Bob Dylan and the law

12 July 2018

There was a time when much of the writing about Bob Dylan’s work consisted of the hagiographic musings of eccentric obsessives known as ‘Dylanologists’. In more recent years, however, analysis of Dylan’s body of work has become a more respectable pursuit, no doubt assisted by Dylan’s acquisition of the Nobel Prize for Literature in 2016.

John Cotter

John Cotter BCL, LLB (Hons) (NUI), BL (King's Inns), Barrister (Middle Temple), PhD (Dubl) is a Lecturer and Researcher at the Department of International and European Law, Faculty of Law, Maastricht University.

He completed a BCL (Law and German) degree at University College Cork in 2004. He spent the academic year of 2002/03 at Universität Konstanz, Germany. He subsequently received a first class honours LLB degree from University College Cork in 2005, before being called to the Bar of Ireland in 2006, having graduated from King's Inns with merit. John passed his PhD viva without corrections at Trinity College Dublin in November 2016: his thesis was entitled: "Extra-Legal Steadying Factors in the Article 267 TFEU Preliminary Reference Procedure".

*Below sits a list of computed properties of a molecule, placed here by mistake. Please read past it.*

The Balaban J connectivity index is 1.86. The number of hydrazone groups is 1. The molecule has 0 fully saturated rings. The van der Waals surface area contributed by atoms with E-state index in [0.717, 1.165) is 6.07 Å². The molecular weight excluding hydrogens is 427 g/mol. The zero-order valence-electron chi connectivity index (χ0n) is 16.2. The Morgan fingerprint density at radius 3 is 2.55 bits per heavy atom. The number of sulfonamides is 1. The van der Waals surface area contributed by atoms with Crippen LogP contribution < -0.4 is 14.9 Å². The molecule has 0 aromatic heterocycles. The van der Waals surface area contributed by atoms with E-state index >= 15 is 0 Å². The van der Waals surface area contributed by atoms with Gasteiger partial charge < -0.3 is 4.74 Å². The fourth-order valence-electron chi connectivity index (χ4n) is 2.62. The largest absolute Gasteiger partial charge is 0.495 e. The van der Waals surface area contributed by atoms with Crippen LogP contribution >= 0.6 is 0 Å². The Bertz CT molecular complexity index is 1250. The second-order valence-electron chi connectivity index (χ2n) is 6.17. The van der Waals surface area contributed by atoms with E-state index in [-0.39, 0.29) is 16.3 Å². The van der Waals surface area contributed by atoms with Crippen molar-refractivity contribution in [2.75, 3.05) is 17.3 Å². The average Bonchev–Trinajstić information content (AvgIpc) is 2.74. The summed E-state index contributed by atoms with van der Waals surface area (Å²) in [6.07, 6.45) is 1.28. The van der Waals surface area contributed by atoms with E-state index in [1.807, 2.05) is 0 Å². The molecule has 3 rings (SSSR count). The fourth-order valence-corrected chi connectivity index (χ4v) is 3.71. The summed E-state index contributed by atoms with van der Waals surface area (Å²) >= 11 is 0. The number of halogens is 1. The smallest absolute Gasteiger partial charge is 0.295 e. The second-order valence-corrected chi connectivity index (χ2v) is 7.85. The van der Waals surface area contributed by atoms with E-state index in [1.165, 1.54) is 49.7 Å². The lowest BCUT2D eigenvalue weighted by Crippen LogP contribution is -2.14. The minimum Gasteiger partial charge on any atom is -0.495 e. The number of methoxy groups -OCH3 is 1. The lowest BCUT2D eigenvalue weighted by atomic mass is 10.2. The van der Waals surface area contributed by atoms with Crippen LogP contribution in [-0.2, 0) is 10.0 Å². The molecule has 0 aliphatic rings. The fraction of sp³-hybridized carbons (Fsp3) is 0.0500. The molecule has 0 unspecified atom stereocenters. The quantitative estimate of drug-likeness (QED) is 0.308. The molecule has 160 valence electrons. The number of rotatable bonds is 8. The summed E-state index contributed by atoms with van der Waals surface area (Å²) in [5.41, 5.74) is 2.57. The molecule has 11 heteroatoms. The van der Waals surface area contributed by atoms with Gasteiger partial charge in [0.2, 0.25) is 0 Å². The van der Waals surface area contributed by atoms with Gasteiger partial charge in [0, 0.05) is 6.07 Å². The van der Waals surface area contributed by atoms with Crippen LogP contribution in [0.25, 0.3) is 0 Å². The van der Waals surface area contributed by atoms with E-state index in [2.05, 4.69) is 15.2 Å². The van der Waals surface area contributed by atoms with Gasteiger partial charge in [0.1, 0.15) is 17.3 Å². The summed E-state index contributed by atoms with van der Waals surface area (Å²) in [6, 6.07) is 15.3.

John worked as a Research Assistant at the Office of the Attorney General on the Statute Law Revision Project in 2006-2007. He practised at the Irish bar from 2007 to 2011. He lectured and tutored part-time at Dublin City University from 2010-2012.

From January-July 2012, John was a Visiting Scholar at Universität Rostock, Germany. He was called to the Bar of England and Wales at Middle Temple in July 2014.

From January 2013-August 2017, John was a Senior Lecturer at the University of Wolverhampton, UK. During this time, he also taught courses in Mauritius and Sri Lanka in Public Law and European Union law respectively.

He is also a member of the editorial board of the Irish Community Development Law Journal.

John is overly enthused about music from the 1950s, 1960s and 1970s, playing guitar and singing, FC Bayern München, Shakespeare's history plays, and Earl Grey tea (with milk).